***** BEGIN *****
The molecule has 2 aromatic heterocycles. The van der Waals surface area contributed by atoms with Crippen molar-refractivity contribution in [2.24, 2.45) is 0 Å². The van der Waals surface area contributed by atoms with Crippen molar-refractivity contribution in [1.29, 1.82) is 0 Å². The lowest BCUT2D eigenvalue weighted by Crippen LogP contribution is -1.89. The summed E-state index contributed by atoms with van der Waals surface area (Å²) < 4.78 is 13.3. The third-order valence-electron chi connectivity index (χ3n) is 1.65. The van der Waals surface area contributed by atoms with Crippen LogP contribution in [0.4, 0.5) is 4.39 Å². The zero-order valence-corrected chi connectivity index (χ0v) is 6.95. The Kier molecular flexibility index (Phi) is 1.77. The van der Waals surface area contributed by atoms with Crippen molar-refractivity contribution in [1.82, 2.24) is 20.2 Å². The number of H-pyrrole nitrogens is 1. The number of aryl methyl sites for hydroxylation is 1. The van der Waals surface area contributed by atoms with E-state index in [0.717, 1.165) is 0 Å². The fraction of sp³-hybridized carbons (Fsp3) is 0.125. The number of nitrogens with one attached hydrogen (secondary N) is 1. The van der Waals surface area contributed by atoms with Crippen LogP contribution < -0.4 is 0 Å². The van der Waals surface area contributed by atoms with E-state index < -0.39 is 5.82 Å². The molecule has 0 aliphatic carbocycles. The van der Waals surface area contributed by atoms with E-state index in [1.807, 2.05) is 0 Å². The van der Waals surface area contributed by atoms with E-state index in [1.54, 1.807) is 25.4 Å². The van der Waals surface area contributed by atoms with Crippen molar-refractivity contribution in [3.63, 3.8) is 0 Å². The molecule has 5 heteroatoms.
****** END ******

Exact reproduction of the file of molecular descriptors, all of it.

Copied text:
The molecule has 2 aromatic heterocycles. The van der Waals surface area contributed by atoms with Crippen molar-refractivity contribution in [2.24, 2.45) is 0 Å². The van der Waals surface area contributed by atoms with Crippen molar-refractivity contribution in [1.29, 1.82) is 0 Å². The lowest BCUT2D eigenvalue weighted by Crippen LogP contribution is -1.89. The summed E-state index contributed by atoms with van der Waals surface area (Å²) < 4.78 is 13.3. The third-order valence-electron chi connectivity index (χ3n) is 1.65. The van der Waals surface area contributed by atoms with Crippen LogP contribution in [0.4, 0.5) is 4.39 Å². The zero-order valence-corrected chi connectivity index (χ0v) is 6.95. The Kier molecular flexibility index (Phi) is 1.77. The van der Waals surface area contributed by atoms with Crippen molar-refractivity contribution in [1.82, 2.24) is 20.2 Å². The number of H-pyrrole nitrogens is 1. The number of aryl methyl sites for hydroxylation is 1. The van der Waals surface area contributed by atoms with E-state index in [0.717, 1.165) is 0 Å². The fraction of sp³-hybridized carbons (Fsp3) is 0.125. The number of nitrogens with one attached hydrogen (secondary N) is 1. The van der Waals surface area contributed by atoms with Crippen LogP contribution < -0.4 is 0 Å². The van der Waals surface area contributed by atoms with E-state index < -0.39 is 5.82 Å². The molecule has 0 aliphatic carbocycles. The van der Waals surface area contributed by atoms with E-state index in [1.807, 2.05) is 0 Å². The van der Waals surface area contributed by atoms with E-state index in [1.54, 1.807) is 25.4 Å². The van der Waals surface area contributed by atoms with Crippen molar-refractivity contribution in [3.63, 3.8) is 0 Å². The molecule has 5 heteroatoms.